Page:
How to Store Rakugan and How Long It Can Be Kept
Photo：Bon Festival offerings
The reason why rakugan is used as an offering is because its ability to last for a long time. So, by when should rakugan be eaten?
If stored properly, rakugan can be kept for more than a month and eaten without any problems. On the other hand, if they are not stored properly, their quality may deteriorate quickly. The key to preserving the quality of rakugan is to avoid humidity and sunlight. Because of its high sugar content, rakugan easily absorbs moisture, especially during Japan's rainy season, and when it absorbs moisture, it spoils much quicker. In addition, colored rakugan will lose their color when exposed to sunlight.
If they are to be served after being dedicated as an offering, it's important to pay attention to humidity, sunlight, and the time of year they are offered. To prevent spoiling from humidity, we recommend wrapping the rakugan in film. As tea sweets, rakugan can be stored in an airtight container without losing quality if kept out of direct sunlight.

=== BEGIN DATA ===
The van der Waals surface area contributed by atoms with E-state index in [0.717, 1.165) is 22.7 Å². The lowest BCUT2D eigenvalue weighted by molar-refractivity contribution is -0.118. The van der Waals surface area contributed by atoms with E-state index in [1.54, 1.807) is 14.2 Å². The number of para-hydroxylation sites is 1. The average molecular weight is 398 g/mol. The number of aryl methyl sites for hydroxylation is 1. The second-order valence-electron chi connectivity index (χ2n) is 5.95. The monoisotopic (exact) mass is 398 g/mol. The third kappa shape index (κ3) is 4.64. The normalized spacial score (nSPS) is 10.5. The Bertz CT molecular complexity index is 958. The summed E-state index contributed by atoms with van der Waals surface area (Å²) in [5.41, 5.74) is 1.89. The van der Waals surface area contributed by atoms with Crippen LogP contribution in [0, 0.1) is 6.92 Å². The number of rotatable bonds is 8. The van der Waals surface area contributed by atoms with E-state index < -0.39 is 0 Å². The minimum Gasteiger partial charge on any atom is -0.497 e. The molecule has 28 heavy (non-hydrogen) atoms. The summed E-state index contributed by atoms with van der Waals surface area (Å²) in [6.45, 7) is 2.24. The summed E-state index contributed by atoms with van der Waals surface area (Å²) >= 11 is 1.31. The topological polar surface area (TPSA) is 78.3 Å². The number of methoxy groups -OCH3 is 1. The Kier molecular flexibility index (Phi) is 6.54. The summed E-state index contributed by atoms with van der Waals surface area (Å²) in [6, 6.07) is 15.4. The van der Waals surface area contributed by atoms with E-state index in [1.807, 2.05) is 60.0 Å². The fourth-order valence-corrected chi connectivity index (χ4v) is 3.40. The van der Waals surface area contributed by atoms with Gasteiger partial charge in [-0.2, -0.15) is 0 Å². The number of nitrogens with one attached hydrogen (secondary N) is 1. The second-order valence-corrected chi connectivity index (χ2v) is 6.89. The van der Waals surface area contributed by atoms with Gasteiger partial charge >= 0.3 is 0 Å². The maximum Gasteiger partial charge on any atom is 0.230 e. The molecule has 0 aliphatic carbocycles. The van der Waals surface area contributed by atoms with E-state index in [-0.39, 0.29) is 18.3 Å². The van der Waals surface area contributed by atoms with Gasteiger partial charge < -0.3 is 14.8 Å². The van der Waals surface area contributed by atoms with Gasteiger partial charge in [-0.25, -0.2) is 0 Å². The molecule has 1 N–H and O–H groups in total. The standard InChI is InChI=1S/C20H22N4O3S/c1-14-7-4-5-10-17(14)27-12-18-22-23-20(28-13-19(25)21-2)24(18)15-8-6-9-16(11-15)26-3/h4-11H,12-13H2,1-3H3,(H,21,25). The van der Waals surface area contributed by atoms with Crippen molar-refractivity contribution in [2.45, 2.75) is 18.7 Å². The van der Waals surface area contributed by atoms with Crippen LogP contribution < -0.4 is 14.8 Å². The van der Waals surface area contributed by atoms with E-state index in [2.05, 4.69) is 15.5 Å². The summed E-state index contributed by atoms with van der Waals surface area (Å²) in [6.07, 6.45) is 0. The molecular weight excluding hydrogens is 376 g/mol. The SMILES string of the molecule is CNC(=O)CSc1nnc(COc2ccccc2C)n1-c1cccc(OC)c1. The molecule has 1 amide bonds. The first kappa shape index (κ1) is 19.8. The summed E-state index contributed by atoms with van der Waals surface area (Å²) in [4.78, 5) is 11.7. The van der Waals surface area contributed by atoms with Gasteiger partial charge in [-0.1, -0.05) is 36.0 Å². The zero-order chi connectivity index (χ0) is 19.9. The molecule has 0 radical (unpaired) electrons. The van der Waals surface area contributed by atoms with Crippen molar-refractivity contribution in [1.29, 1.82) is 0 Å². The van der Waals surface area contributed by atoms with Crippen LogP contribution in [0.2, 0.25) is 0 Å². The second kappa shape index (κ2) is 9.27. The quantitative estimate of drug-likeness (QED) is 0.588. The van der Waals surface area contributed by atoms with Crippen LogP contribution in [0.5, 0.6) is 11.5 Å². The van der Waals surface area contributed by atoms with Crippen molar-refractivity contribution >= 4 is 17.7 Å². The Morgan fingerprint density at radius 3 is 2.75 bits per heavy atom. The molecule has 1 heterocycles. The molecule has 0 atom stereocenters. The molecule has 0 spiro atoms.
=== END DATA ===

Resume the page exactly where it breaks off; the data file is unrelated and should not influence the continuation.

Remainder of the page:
How to Enjoy Rakugan and Recipes They Can Be Used In
The following is a list of delicious ways to eat rakugan as well as recipes they can be used in. Since the main ingredient of rakugan is sugar, it can be processed into a powder using a grater, food processor, or mill, and used as a substitute for sugar in a wide variety of applications. For example, we recommend using it in coffee, tea, or other beverages, or in yogurt or pancakes, as it's particularly easy to utilize. By using it in these ways, you can enjoy the taste of rakugan that have hardened over time, as opposed to eating them as they are.
Summary of Rakugan, a Traditional Japanese Sweet
In this article, we introduced rakugan, a higashi (dried confectionery) that's also offered at the Buddhist memorial service at Senjuji Temple. With a long history, rakugan has been loved throughout Japan to the extent that it has been selected as one of the three most famous confectioneries in the country. If you have the chance to try this traditional Japanese sweet, definitely give it a go!